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Film Review

The Army of Crime

The German invasion of France in 1940, and the swift defeat of the British and French armies, traumatized the French. Paris was occupied, and the country divided into a German controlled area in the north, including Paris, and the southern area, called Vichy, which was nominally French governed. All French government entities actively collaborated with the Germans, to the extent that the round up and deportation of French and refugee Jews to Auschwitz were entirely French operations. The French Resistance began to be active in 1941, with increasing attacks on trains, buses, and German troops. Reprisals soon followed, and the Germans insisted that for every German soldier killed, ten French Resistance members were to be shot. Again, the French police and militia did most of the pursuit and torture of the Resistance. Public opinion was not initially supportive of the Resistance, and the public often gave tips to the police about Resistance members. It was only after the Allied invasion at Normandy in June, 1944, that public opinion shifted in support of the Resistance. But by then, hundreds of Resistance members had been captured and killed. The Communists were in the vanguard of the resistance, and certainly for the first two years, took the lead and supplied the most fighters.

After the liberation, De Gaulle and others were worried about the political strength of the Communists, so began to manufacture a great national myth that most of the French were either active resistance members or supported them in some fashion, minimizing the importance of Communist leadership and fighters. This myth that most of the French supported the resistance became accepted as fact, until films (i.e. The Sorry and the Pity, etc) and critical writing in the 1960's began to reveal the truth. These revelations of wide spread collaboration were not well received by the French government, and important films, such as Army of Shadows (1969, and now considered a masterpiece), were banned in France.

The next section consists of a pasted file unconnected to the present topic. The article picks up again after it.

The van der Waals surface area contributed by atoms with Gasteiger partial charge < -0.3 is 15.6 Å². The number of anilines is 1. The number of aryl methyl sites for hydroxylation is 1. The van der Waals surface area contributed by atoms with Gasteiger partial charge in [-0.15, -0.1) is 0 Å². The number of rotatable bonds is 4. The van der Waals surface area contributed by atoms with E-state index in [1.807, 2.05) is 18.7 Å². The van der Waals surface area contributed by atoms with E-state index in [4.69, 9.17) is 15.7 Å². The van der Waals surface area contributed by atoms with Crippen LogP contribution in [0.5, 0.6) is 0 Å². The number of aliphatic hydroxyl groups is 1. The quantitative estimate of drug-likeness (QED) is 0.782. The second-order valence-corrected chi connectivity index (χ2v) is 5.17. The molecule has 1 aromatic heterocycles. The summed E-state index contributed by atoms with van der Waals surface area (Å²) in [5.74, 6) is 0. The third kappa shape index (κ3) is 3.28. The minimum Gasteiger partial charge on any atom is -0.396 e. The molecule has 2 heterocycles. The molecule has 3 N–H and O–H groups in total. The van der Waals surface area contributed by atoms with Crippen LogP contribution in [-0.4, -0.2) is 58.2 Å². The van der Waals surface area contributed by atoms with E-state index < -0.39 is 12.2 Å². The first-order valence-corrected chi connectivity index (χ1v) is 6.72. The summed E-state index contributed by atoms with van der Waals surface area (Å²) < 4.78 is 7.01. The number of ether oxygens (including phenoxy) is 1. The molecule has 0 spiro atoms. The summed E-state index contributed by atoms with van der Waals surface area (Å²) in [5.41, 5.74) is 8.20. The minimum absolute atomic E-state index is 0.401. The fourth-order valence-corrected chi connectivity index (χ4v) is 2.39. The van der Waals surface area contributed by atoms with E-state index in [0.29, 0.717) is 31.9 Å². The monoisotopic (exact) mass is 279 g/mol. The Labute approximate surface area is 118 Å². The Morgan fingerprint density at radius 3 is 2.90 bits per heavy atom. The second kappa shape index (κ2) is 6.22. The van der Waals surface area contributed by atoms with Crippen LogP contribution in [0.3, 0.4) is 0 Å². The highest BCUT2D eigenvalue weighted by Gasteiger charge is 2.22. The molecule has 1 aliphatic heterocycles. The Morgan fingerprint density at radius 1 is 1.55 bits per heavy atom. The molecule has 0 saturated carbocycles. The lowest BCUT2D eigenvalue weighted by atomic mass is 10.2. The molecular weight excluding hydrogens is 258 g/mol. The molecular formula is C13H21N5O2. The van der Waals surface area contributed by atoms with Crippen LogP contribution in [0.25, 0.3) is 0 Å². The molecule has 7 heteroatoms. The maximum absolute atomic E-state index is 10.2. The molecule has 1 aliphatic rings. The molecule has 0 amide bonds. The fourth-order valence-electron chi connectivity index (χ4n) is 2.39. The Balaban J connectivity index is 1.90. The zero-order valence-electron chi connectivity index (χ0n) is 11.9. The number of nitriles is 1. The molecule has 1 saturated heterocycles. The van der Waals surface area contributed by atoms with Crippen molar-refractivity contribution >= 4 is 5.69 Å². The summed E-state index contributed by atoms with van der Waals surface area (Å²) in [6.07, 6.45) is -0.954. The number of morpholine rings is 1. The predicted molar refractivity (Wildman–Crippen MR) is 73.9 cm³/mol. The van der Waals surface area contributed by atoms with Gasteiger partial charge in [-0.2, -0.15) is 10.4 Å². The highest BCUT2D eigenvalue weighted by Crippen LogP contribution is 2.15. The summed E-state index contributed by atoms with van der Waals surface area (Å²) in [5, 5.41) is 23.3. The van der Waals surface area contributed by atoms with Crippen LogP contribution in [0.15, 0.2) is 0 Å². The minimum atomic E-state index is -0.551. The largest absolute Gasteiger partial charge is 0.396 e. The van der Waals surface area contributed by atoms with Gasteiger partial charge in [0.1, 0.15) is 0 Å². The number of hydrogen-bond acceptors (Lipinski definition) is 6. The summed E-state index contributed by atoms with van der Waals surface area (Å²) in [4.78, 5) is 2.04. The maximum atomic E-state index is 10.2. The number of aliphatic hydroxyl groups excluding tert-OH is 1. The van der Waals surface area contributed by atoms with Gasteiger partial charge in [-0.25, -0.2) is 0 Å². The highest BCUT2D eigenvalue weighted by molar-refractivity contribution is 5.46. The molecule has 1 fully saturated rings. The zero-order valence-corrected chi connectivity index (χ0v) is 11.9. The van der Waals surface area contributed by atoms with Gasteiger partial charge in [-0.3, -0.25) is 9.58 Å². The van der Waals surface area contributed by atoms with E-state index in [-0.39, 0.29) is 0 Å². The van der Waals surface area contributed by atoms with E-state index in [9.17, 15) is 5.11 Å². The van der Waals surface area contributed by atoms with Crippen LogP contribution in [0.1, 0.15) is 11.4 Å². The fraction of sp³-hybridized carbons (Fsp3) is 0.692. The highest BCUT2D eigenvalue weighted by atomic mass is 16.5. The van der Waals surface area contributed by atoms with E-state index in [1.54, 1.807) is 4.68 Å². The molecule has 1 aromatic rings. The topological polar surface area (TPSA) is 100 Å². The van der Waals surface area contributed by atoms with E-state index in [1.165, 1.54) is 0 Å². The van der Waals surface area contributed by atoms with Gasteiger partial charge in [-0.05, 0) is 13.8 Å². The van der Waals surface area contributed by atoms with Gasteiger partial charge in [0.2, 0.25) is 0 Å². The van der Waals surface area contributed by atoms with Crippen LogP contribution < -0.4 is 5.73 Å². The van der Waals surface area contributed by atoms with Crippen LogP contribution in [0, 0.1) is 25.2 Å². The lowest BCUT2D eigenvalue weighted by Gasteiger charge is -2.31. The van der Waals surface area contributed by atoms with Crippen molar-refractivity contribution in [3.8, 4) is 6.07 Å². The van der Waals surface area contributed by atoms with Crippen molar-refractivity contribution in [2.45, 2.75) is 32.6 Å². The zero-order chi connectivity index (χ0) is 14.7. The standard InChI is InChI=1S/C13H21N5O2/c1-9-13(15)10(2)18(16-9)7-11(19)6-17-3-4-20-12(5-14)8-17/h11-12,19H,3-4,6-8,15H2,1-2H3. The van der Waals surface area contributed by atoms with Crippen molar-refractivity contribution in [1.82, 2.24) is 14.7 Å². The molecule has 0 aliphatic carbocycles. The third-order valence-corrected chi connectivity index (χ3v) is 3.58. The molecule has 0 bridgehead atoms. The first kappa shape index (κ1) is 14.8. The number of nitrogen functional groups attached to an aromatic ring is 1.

Now, Robert Guediguian has produced The Army of Crime, a riveting look at that terrible time, through the history of a short lived Resistance group in Paris, led by a communist Armenian poet, Missak Manouchian. The film's title comes from a propaganda poster that the French government produced. The group consisted of 22 men and one women, most communists, many immigrants Jews. After nearly two years of attacks on German troops, they were hunted, betrayed, arrested, tortured, and all but two killed. They were shot just a few months before the liberation of Paris. The film opens with a group of men and one women in a police van, with the camera looking through the grills at Parisian street scenes as the van is driving. They drive along the Seine, passing lovers holding hands, children playing, people going about their daily lives, none paying attention to the van. As the camera focuses on each of the prisoners' faces, a narrator says their name, then "mort pour la France".